By Michael Malik
Every journalist — even the big names — started somewhere. Tales from that first job are swapped in newsrooms, bars and conventions across the world. Whether good or bad, these war stories bond journalists. Whether the story involves monkeys or dogs, a snowstorm or never writing a story on a typewriter. Every journalist has a story to tell.
Bob Dotson, NBC News correspondent
“It was a CBS-owned radio station in my hometown of St. Louis and I said ‘I’m your guy.’ … They sent me down to the St. Louis Zoo as an announcer for the elephant show, and they said if you’re good enough you can work up to chimpanzees. …
“Batman was big that year. … Chimpanzees are like four-foot-six and they weight 110 pounds and they can just bite your head off. At the beginning of the show they would send this little chimpanzee down looking like Batman to the stage.
“But they gave me a pellet gun and said there’s a chimpanzee named Captain Bozo who’s really mean. He’s about at the point where he’s not going to do this anymore because he keeps hearing when the chimpanzees retire they become breeders. So … if he ever gets up over the audience and drops down, we’re going to have some kids that get chewed up. So, just shoot him with the pellet gun.
“Towards the end of the summer the engineer and I are half looking at the show going on and we’re playing cards. Suddenly we hear a gasp, and here comes Captain Bozo … Well, my big mistake and how I lost my radio job was I leaned outside with the pellet gun and shot him. I dropped him right in the moat.
“Of course, the headlines in the St. Louis Post Dispatch and the Globe-Democrat the next day were ‘Zoo announcer shoots beloved chimp.’”
Samuel Freedman, Professor, Columbia University Graduate School of Journalism
“I worked at the Courier News in Bridgewater, NJ — it was 45,000 circulation daily. I did what a lot of starting reporters did, I covered four municipalities: cops, school board, local government and so on.
“There was a big blizzard. It started snowing one day, and the editor of our paper decided if all of our staff went home (we were) probably going to be so snowbound the next day that no reporters would be back in. And our deadlines were in the morning because we were an afternoon paper.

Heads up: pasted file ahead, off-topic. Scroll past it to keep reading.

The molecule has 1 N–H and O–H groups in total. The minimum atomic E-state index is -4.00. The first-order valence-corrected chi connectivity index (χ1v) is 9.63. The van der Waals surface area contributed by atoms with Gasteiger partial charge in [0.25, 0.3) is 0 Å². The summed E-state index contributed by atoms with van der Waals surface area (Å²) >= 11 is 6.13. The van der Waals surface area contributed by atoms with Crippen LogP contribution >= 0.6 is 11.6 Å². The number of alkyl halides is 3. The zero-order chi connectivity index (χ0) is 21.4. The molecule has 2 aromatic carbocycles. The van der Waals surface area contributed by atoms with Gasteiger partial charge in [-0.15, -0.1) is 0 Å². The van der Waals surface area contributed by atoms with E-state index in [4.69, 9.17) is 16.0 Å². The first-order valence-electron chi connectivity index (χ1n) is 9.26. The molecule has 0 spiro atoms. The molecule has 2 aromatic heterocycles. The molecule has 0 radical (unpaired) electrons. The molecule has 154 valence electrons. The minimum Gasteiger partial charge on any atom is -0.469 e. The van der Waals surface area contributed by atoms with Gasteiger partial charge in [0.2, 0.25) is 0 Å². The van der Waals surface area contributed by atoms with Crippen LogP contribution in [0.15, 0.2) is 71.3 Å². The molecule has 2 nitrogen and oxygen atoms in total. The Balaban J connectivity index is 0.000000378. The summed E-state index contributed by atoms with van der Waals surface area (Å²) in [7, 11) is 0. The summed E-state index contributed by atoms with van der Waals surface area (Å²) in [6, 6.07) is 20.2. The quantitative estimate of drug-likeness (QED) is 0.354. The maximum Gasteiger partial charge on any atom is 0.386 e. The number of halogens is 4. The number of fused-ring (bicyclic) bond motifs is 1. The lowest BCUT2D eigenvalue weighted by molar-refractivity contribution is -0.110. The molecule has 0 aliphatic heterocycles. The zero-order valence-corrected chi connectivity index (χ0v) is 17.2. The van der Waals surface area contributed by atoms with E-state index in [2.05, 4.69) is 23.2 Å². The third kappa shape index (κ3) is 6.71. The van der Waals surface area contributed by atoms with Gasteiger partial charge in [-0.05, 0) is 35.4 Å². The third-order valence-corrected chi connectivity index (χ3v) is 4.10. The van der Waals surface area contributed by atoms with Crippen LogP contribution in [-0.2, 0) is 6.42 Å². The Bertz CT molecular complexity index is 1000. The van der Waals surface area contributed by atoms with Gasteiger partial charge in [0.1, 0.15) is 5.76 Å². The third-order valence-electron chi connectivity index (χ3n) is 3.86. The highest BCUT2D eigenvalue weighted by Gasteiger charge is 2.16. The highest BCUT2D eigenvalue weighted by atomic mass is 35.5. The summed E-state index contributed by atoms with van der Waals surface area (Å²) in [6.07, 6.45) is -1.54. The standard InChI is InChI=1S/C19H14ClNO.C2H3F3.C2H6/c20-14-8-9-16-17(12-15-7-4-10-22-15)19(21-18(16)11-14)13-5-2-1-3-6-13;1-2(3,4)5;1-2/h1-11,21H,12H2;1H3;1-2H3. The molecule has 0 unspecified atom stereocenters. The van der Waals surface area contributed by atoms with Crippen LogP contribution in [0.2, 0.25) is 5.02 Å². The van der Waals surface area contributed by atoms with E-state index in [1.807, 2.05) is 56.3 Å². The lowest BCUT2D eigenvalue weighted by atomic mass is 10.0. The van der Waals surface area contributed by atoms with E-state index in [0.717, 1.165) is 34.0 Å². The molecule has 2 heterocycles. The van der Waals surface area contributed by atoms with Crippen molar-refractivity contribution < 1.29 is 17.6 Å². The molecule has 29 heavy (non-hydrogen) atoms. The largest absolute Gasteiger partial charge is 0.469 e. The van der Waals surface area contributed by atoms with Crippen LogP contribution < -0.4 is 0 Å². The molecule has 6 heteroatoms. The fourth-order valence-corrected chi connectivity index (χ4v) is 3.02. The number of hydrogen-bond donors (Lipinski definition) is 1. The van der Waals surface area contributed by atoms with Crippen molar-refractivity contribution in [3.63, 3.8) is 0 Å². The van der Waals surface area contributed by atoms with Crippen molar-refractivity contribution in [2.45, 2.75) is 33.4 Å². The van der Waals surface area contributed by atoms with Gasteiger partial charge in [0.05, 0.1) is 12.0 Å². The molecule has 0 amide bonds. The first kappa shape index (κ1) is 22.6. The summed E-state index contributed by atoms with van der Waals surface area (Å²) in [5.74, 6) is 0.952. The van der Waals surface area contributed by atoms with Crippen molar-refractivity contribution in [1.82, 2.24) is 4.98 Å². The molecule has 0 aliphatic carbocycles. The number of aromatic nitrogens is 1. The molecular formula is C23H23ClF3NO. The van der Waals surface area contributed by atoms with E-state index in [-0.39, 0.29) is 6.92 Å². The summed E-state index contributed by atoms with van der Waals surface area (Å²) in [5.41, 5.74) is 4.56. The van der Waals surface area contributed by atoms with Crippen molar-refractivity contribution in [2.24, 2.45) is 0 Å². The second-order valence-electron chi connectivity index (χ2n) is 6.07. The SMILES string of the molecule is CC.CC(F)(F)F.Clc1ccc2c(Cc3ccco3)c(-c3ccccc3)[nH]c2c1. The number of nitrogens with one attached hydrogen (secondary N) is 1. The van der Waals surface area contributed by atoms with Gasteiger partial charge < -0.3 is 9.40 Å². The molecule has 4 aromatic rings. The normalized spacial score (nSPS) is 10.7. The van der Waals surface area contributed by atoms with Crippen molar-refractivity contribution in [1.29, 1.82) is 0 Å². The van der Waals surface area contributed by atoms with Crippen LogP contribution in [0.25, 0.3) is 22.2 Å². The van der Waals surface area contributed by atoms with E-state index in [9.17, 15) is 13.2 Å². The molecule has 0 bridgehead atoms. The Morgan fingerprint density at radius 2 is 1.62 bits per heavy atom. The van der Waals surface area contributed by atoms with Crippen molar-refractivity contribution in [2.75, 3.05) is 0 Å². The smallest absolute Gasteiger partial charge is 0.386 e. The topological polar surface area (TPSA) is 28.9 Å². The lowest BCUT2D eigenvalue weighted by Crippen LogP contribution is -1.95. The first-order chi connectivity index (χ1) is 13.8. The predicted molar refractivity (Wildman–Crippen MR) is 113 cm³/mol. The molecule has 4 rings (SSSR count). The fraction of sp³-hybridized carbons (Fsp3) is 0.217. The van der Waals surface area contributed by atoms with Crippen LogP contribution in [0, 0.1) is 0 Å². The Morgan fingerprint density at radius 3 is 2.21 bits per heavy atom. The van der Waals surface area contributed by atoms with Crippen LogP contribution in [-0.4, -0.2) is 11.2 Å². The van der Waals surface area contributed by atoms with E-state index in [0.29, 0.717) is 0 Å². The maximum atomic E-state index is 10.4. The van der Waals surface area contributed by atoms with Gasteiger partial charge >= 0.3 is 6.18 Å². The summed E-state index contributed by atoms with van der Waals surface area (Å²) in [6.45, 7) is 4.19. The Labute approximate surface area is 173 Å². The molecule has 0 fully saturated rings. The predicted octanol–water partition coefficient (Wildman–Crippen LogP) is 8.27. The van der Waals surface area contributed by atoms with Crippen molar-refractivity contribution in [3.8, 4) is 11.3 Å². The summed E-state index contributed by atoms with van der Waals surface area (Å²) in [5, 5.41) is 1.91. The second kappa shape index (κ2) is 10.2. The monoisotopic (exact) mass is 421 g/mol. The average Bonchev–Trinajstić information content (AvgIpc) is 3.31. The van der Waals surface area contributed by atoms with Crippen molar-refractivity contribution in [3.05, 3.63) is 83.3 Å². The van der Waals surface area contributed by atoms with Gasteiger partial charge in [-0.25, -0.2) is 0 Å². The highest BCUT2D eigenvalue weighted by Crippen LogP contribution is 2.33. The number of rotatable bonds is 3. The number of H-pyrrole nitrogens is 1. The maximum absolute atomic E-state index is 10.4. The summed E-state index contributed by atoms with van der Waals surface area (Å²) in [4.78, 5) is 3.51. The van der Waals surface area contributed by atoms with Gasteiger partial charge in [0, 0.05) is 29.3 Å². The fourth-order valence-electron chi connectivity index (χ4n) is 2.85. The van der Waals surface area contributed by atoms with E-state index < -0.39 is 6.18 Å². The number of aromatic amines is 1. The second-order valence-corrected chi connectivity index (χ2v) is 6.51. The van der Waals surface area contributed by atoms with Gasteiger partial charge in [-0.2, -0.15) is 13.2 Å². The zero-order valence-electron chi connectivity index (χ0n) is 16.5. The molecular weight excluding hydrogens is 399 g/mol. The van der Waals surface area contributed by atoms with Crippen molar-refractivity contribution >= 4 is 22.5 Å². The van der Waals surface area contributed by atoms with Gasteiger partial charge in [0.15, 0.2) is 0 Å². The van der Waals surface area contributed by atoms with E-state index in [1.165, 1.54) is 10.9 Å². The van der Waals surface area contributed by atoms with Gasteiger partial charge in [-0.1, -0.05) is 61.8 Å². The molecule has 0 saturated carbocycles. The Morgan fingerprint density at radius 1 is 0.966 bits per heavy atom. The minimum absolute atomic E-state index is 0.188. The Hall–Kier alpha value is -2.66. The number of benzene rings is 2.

“So they arranged for the whole staff to stay at a Holiday Inn down the road.
“It was like the most fun. Everyone was carousing at the Holiday Inn. They gave everyone a room and a $20 voucher for food, which, of course, everybody spent at the bar. The next day everyone was able to drive the half-mile back to the office and put out a special edition of the paper.”
Dave Carlson, Immediate past president, SPJ
“First journalism job was working for Gennette at the Chronicle Tribune in Marion, Ind.
“The first story I ever did was a rural school board meeting. This newspaper had computer terminals, this was 1973, and it claimed to be the first computerized newspaper in the world. There was an article about me in Editor & Publisher with a headline that said, ‘Reporter has never written story on typewriter.’ That was a big deal in 1973.”
Bill Kurtis, TV journalist
“It was my very first story in Chicago. It was a feature story about a guy who put contact lenses on dogs. I was the last one to go, but nobody showed the doctor putting the contact lenses on the dog. I had him demon-strate, which was the only story.
It didn’t exactly catch on, but nevertheless, I guess I scored.”
August 27, 2006 • 2006: Chicago
What do you remember about your first job?
By Billy O'Keefe
By Michael Malik